Exploring the functional role of the CHRM2 gene in human cognition: results from a dense genotyping and brain expression study
1 Dept of Biological Psychology, Vrije Universiteit, Amsterdam, The Netherlands
2 Section of Medical Genomics, Department of Clinical Genetics, VU Medical Center, Amsterdam, The Netherlands
3 Center for Neurogenomics and Cognitive Research – CNCR, Vrije Universiteit, Amsterdam, The Netherlands
BMC Medical Genetics 2007, 8:66 doi:10.1186/1471-2350-8-66Published: 8 November 2007
The CHRM2 gene, located on the long arm of chromosome 7 (7q31-35), is involved in neuronal excitability, synaptic plasticity and feedback regulation of acetylcholine release, and has been implicated in higher cognitive processing. The aim of this study is the identification of functional (non)coding variants underlying cognitive phenotypic variation.
We previously reported an association between polymorphisms in the 5'UTR regions of the CHRM2 gene and intelligence.. However, no functional variants within this area have currently been identified. In order to identify the relevant functional variant(s), we conducted a denser coverage of SNPs, using two independent Dutch cohorts, consisting of a children's sample (N = 371 ss; mean age 12.4) and an adult sample (N= 391 ss; mean age 37.6). For all individuals standardized intelligence measures were available. Subsequently, we investigated genotype-dependent CHRM2 gene expression levels in the brain, to explore putative enhancer/inhibition activity exerted by variants within the muscarinic acetylcholinergic receptor.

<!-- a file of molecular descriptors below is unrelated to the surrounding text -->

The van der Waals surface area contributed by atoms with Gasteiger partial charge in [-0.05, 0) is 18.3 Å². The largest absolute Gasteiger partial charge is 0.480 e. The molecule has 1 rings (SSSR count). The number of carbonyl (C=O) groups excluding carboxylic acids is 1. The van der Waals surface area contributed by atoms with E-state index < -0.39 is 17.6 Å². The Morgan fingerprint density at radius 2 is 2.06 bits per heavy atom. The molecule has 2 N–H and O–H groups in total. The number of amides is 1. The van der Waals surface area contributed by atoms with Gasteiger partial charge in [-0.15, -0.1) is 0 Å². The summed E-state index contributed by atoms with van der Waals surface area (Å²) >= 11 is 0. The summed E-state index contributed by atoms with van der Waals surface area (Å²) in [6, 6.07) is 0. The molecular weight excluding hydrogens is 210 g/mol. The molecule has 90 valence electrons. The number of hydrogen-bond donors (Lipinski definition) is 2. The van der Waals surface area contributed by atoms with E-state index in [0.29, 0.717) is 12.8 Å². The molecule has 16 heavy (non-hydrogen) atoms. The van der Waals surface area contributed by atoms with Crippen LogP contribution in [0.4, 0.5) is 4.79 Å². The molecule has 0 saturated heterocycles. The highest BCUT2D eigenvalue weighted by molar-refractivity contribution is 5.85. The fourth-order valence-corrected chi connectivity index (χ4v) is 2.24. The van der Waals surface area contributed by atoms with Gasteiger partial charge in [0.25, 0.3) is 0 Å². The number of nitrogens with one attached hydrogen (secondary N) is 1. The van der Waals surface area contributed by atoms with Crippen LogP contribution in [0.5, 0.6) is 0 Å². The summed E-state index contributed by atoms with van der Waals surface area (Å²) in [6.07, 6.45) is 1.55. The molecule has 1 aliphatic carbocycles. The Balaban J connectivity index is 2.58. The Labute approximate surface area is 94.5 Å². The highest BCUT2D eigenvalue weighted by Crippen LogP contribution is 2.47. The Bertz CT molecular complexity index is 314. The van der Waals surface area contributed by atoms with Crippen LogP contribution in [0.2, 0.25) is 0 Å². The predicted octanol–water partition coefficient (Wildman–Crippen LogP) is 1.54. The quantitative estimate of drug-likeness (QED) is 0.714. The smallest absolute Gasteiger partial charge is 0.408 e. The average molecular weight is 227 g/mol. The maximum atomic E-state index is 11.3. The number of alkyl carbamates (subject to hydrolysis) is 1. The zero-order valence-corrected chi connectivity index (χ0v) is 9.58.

Using a test of within-family association two of the previously reported variants – rs2061174, and rs324650 – were again strongly associated with intelligence (P < 0.01). A new SNP (rs2350780) showed a trend towards significance. SNP rs324650, is located within a short interspersed repeat (SINE). Although the function of short interspersed repeats remains contentious, recent research revealed potential functionality of SINE repeats in a gene-regulatory context. Gene-expression levels in post-mortem brain material, however were not dependent on rs324650 genotype.
Using a denser coverage of SNPs in the CHRM2 gene, we confirmed the 5'UTR regions to be most interesting in the context of intelligence, and ruled out other regions of this gene. Although no correlation between genomic variants and gene expression was found, it would be interesting to examine allele-specific effects on CHRM2 transcripts expression in much more detail, for example in relation to transcripts specific halve-life and their relation to LTP and memory.